Still, Jarome Iginla talked about the dynamic of this series being as tight as it is and how it might actually benefit the Penguins.
"I think you enjoy it," Iginla said. "We get ready for a bigger battle than we had last game. And I think you just keep the focus there and love that challenge. I know we have a lot of great competitors in there that feel good today, that feel good and are excited to play tomorrow and are looking forward to it."
However the goaltending drama unfolds over the coming days, it’s hard to imagine that this move does not start the clock on Fleury’s time in Pittsburgh.
This playoff year was his opportunity to prove he was mentally tough enough to regain his form of 2008-09. Thus far he has failed, and in that failing, he has lost the confidence of the management and coaching staff.
Can he get it back?
Fleury is under contract through the 2014-15 season at an annual cap hit of $5 million with a limited no-trade clause.
It’s amazing to think that we sat with Fleury just a few days ago on the eve of this series and chatted about his newborn daughter and his ability to let things go, to move on from poor performances. He talked about how he had taken some time to look at the mistakes of the Philadelphia series and tried to put that series behind him.
But what was it that Bob Dylan sang, "But all the while I was alone the past was close behind"?
As it turns out for Fleury, the distance between the past and the present isn’t so far at all. In fact, it appears the two are the same, which has forced Bylsma into a decision that has altered the foundation of this team.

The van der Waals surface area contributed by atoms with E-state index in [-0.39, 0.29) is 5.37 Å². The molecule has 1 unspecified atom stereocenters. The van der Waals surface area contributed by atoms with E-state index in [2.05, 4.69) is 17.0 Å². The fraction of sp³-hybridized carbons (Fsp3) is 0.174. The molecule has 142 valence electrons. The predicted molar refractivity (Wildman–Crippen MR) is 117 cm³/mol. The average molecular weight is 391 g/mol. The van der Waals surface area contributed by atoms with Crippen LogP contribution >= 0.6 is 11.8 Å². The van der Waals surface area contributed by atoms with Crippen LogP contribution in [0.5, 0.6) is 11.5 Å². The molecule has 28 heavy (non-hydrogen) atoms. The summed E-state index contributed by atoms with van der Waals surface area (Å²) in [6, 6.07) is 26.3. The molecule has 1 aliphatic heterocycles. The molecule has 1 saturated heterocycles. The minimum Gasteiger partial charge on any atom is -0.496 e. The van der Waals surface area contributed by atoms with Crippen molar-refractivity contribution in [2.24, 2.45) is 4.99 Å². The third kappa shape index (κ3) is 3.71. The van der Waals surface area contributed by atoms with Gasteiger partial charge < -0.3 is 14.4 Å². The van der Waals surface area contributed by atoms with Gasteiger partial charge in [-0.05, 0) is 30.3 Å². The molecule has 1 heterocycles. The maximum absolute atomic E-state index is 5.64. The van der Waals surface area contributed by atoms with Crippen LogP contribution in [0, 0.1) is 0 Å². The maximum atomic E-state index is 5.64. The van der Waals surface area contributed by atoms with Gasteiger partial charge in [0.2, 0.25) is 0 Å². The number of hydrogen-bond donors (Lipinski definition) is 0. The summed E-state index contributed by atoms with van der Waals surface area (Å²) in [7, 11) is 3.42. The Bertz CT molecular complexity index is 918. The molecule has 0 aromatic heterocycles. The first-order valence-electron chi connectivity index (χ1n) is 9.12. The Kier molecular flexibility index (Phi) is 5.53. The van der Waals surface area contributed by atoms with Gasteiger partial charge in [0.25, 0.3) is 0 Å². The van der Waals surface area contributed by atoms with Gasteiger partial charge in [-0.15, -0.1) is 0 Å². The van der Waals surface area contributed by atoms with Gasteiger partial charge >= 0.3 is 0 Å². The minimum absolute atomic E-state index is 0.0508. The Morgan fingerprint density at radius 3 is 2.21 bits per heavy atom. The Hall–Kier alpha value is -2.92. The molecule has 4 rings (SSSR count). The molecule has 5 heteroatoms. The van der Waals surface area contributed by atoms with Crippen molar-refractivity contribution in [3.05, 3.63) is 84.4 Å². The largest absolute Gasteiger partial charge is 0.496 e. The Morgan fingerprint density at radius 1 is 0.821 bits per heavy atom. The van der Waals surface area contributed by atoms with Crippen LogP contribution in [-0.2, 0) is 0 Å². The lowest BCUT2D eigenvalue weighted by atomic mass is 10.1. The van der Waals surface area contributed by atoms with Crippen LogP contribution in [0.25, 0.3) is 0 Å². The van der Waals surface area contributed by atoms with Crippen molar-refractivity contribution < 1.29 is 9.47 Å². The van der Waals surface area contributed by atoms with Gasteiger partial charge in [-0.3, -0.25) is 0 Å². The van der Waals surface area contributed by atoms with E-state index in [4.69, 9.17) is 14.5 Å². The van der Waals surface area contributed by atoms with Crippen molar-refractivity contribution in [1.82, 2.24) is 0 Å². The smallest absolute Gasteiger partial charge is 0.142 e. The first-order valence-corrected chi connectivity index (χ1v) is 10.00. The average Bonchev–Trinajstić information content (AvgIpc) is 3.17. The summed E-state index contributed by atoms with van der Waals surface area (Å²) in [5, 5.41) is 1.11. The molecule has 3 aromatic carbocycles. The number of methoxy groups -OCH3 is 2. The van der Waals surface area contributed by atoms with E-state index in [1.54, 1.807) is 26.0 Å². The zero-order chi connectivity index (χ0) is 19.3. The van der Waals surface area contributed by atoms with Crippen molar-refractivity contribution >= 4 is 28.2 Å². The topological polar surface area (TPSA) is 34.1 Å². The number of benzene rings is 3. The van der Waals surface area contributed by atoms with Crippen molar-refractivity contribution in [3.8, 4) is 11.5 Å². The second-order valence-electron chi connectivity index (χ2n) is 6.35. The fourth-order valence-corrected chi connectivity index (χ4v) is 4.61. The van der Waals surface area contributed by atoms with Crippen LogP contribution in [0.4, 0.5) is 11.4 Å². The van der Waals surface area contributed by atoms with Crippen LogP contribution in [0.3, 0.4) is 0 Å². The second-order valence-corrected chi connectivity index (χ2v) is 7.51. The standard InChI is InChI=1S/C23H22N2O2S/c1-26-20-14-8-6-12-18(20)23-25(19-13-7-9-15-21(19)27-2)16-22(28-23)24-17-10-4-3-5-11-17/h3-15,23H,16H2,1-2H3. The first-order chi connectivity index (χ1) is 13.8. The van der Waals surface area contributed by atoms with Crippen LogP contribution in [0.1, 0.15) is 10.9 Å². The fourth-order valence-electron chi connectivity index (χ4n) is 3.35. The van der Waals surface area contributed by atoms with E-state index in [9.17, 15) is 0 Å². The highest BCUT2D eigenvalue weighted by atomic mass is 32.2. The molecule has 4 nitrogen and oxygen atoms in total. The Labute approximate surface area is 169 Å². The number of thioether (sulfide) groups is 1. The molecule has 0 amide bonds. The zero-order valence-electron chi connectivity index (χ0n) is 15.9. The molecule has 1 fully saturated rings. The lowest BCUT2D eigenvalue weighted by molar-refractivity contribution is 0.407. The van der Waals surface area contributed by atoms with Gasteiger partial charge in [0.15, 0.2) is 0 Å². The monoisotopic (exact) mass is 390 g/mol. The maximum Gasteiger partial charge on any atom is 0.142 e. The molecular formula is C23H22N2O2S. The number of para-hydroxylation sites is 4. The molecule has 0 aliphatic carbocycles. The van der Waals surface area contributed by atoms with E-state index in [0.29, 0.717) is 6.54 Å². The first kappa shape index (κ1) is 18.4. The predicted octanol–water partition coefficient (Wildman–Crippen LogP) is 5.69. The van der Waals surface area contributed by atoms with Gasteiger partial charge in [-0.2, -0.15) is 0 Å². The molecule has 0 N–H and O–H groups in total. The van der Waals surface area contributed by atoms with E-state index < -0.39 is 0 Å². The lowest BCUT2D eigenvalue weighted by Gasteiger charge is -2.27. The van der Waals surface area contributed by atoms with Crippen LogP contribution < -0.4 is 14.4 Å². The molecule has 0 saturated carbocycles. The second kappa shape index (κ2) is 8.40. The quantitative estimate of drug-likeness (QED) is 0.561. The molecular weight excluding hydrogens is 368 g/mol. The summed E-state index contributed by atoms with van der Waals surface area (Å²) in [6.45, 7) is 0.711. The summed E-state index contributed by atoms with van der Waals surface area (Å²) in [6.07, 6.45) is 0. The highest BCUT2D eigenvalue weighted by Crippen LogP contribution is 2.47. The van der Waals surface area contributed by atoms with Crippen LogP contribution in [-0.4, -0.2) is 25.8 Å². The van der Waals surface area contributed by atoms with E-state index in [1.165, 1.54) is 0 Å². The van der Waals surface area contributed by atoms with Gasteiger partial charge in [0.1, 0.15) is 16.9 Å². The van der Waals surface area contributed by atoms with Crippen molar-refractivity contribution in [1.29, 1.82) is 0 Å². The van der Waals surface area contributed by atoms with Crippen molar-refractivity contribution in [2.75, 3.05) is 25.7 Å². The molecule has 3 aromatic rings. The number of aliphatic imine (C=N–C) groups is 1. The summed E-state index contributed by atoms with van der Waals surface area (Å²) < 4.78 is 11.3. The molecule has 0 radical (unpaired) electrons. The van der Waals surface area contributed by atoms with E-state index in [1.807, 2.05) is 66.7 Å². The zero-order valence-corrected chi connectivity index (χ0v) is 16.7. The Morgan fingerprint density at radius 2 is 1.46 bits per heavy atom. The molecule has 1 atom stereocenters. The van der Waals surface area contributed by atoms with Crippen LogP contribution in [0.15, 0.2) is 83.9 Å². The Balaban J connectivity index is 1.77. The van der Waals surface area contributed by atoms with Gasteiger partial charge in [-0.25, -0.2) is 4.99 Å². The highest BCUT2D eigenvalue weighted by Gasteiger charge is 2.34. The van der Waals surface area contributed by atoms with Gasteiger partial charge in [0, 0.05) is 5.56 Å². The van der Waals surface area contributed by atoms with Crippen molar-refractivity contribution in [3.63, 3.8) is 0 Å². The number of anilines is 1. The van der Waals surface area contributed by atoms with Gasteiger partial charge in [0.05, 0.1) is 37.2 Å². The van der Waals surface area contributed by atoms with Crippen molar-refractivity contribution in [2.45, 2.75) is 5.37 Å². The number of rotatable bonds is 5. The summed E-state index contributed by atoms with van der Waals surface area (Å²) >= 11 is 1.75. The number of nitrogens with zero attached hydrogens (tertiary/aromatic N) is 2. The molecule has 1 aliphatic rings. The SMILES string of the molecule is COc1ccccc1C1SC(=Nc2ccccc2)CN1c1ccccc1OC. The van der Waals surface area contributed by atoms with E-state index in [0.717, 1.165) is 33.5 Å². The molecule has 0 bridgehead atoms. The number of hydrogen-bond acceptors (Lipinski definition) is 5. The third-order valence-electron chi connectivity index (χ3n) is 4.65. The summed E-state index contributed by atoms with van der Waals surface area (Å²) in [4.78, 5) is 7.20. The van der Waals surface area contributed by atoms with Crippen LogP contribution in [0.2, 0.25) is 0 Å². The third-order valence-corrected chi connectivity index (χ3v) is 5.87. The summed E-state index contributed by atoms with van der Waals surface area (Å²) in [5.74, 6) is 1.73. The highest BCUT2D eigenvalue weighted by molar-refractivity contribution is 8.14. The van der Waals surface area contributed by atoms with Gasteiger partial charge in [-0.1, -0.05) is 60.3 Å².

Proving that they can be more than just competitive with the Pittsburgh Penguins, the Islanders edged the top seed in the East 6-4 in a wild romp at Nassau Coliseum Tuesday night to even the series 2-2.
Scoring six goals against a supremely shaky Marc-Andre Fleury, the Isles might also have planted some serious doubt within the Penguins' room about their starting goaltender.
Penguins coach Dan Bylsma declined to say who would start, but he didn’t rule out Vokoun as a possibility.
“We’re not going to talk about our starting goaltender for Game 5 right now,” Bylsma said.
It wasn’t just Fleury who gave up questionable goals -- Isles netminder Evgeni Nabokov has a few he’d probably like back as well -- in what turned out to be a wildly entertaining game between two teams trading scoring chances at a frenetic pace.
After seeing leads quickly evaporate in the first two periods, the Islanders rattled off three goals in the final frame. Captain Mark Streit, who finished with three points, tied the game at 3 with his second goal of the game early in the third, and superstar center John Tavares snapped a 4-4 draw to score what would hold up as the game-winner midway through the period.
Tavares stick handled his way to the doorstep and chased his own rebound to beat Fleury’s outstretched pad for a 5-4 lead at 10:11. Fourth-line sparkplug Casey Cizikas added an insurance goal with less than two minutes remaining -- the final display of Fleury’s frustrating night.
Before that bizarre play, in which he was out of position and slow to react to Cizikas cutting to the net, Fleury gave up a real softie to Kyle Okposo in the second period.
Okposo threw the puck at the net from behind the goal line and banked it in off Fleury’s pads at 18:36.
The handful of blunders was eerily reminiscent of last year’s meltdown in the first round of the playoffs, when Fleury surrendered a dizzying 26 goals over six games to the Philadelphia Flyers.
“We know how he played last year against Philly, but we just want to go get traffic in front of him, get shots, shoot the puck,” Okposo said. “We didn’t shoot the puck enough in the second. We came out in the third, peppered him and got in his kitchen a little bit.”